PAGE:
The months of June and July showed me yet another new side of Malaysia. Ramadan – the Islamic holy month of fasting and forgiveness – was accompanied by an unexpected energy. I anticipated my students and teachers to feel slow and lethargic without food or water since 5 in the morning. Instead, the teacher’s room conversations were animated with talk of food and swapping of family recipes. A few of the “lazy” students (as their classmates lovingly refer to them) certainly used Ramadan as an excuse for sleeping in my classes. But the others had more enthusiasm than I had seen before. Fasting, though exhausting, was rewarding for them in ways I could never understand.
My own journey through Ramadan was accompanied by small amounts of guilt for not fasting fully. “It is good for your stomach.” I was told, “It works hard every day all year; this is a time to let it rest.” I started by trying to fast a half day – just not eating while I was at school – but insisted to my community members that I was weaker than them and needed to drink water. Slowly, as my guilt increased, as did the difficulties in finding places to hide and drink my water, I found myself drinking less and less until I could get through a whole school day without hydration. Then there were the days when I would go out with a co-teacher or some students afterschool and accidently find myself fasting the whole day. I found that I could do it, but it never quite brought me the same satisfaction as it did them.
Our afternoon activities included going to a Ramadan Bazar: markets set up from 3pm – 7pm selling foods for people to take home and break their fast with. My students could casually select a special treat to take home while I was left salivating and reminding myself not to bite in to it right then and there.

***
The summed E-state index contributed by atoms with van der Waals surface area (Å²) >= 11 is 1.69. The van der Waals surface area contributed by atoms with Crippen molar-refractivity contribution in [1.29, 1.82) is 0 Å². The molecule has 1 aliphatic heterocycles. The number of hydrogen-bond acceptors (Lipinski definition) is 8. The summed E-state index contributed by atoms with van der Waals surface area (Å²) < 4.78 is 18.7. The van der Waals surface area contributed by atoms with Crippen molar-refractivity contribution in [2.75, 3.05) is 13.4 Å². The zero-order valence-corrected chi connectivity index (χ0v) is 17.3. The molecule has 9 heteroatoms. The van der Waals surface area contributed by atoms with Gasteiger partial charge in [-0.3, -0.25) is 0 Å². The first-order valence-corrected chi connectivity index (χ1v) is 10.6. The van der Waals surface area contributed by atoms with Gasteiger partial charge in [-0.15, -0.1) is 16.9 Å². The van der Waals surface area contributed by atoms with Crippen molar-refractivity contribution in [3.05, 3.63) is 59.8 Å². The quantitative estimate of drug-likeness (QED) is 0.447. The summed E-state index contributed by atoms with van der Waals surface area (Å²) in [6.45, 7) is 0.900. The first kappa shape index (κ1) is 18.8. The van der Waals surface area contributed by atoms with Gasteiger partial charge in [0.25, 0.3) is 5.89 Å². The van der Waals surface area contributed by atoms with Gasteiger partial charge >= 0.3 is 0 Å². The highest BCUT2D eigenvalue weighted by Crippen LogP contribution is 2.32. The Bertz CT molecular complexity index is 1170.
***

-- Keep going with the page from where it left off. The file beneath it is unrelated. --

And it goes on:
Something that has struck me during my time in Malaysia is the blind faith that so many of my community members seem to have. They abide by the laws of Islam with little understanding of the history or meaning behind certain requirements. In the past, it has frustrated me to ask a “why” question. They would direct me to a different and a different teacher until I gave up trying to understand. But Ramadan was different.
Everyone felt a deep underlying sense of pride and righteousness for fasting. They were not only rejecting comforts for the sake of understanding what people in poverty experience, but also cleaning their own slate of wrong doing from the year. Good things will come to them if they practice right.
Those same good things cannot come to me – a non-Muslim – even if I were to fast perfectly throughout the month of Ramadan. I wanted to try fasting so that I could understand what they go through and the purpose. The more I learned about Ramadan, the more I realized that I would not gain such insight just by fasting. So instead, I started to explore the community and culture forming around Ramadan events.
Breaking the fast was a very important family and community event. Everyone would gather an hour before the evening prayer that signified the breaking of the fast. People would prepare the food themselves or bring it from the Ramadan Bazar. We would laugh and talk and eye the meal before us. As soon as the call to prayer was sung we would have a sip of water and eat a date before diving in to the meal. But the meal itself was so short! Everyone would eat rapidly and then run off so that they could go pray. The event was much more about being together and sharing in the moment than the food itself.
Hari Raya, however, was all about the food. Translated as day of celebration, Hari Raya is actually a whole month that follows the month of Ramadan. The first few days consist of open houses everywhere you turn. In the last few days of Ramadan I got to help a few families I have become close with prepare for the celebrations. I learned a few traditional foods and how to wrap Ketupah – sticky coconut rice wrapped in a coconut leaf. You have to push the rice in to a perfect triangle shape and wrap the leaf around it with just the right number of turns. I was very bad at it.
What I was good at though, was eating. The first day of Hari Raya my family and two fellow ETAs traversed from house to house indulging in the curries and noodles and snacks at many of my teachers’ houses. My teacher Ka Na was so thrilled to have me there that she had to share my family with her whole neighborhood. We proceeded to be chauffeured to 3 different houses to eat more food than we couldn’t possibly imagine making space for and taking selfies with strangers. That’s the holiday spirit!
For most, we were the first foreigners they’d ever met. For others, it was simply a treat to extend their gracious hospitality and excitement for the special foods they offered. For me, I was just happy to share this family centered holiday with my own family, and let them discover a glimpse into my life here.